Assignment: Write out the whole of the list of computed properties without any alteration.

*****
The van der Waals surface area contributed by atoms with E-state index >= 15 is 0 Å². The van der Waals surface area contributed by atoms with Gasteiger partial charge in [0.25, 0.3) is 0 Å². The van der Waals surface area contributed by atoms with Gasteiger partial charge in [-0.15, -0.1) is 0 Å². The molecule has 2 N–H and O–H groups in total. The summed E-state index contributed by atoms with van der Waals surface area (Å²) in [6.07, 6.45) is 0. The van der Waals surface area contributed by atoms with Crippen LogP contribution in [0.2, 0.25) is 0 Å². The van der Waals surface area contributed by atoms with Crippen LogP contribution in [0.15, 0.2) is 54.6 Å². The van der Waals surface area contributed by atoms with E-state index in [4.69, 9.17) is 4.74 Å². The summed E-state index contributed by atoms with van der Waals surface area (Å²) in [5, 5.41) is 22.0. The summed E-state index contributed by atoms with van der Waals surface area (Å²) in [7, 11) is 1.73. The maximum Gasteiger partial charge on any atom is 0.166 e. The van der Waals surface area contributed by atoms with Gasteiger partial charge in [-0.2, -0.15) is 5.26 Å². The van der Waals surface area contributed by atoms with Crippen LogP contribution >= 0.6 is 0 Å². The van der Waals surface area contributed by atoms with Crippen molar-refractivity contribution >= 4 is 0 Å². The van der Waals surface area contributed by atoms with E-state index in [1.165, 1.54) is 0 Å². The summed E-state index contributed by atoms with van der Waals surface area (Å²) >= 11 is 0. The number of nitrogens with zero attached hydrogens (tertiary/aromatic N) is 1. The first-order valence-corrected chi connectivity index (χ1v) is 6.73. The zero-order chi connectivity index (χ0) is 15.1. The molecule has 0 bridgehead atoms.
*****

The van der Waals surface area contributed by atoms with E-state index >= 15 is 0 Å². The van der Waals surface area contributed by atoms with Gasteiger partial charge in [0.25, 0.3) is 0 Å². The van der Waals surface area contributed by atoms with Gasteiger partial charge in [-0.15, -0.1) is 0 Å². The molecule has 2 N–H and O–H groups in total. The summed E-state index contributed by atoms with van der Waals surface area (Å²) in [6.07, 6.45) is 0. The van der Waals surface area contributed by atoms with Crippen LogP contribution in [0.2, 0.25) is 0 Å². The van der Waals surface area contributed by atoms with Crippen LogP contribution in [0.15, 0.2) is 54.6 Å². The van der Waals surface area contributed by atoms with E-state index in [4.69, 9.17) is 4.74 Å². The summed E-state index contributed by atoms with van der Waals surface area (Å²) in [5, 5.41) is 22.0. The summed E-state index contributed by atoms with van der Waals surface area (Å²) in [7, 11) is 1.73. The maximum Gasteiger partial charge on any atom is 0.166 e. The van der Waals surface area contributed by atoms with Gasteiger partial charge in [-0.2, -0.15) is 5.26 Å². The van der Waals surface area contributed by atoms with Crippen LogP contribution >= 0.6 is 0 Å². The van der Waals surface area contributed by atoms with Crippen molar-refractivity contribution >= 4 is 0 Å². The van der Waals surface area contributed by atoms with E-state index in [1.165, 1.54) is 0 Å². The summed E-state index contributed by atoms with van der Waals surface area (Å²) >= 11 is 0. The number of nitrogens with zero attached hydrogens (tertiary/aromatic N) is 1. The first-order valence-corrected chi connectivity index (χ1v) is 6.73. The zero-order chi connectivity index (χ0) is 15.1. The molecule has 0 bridgehead atoms.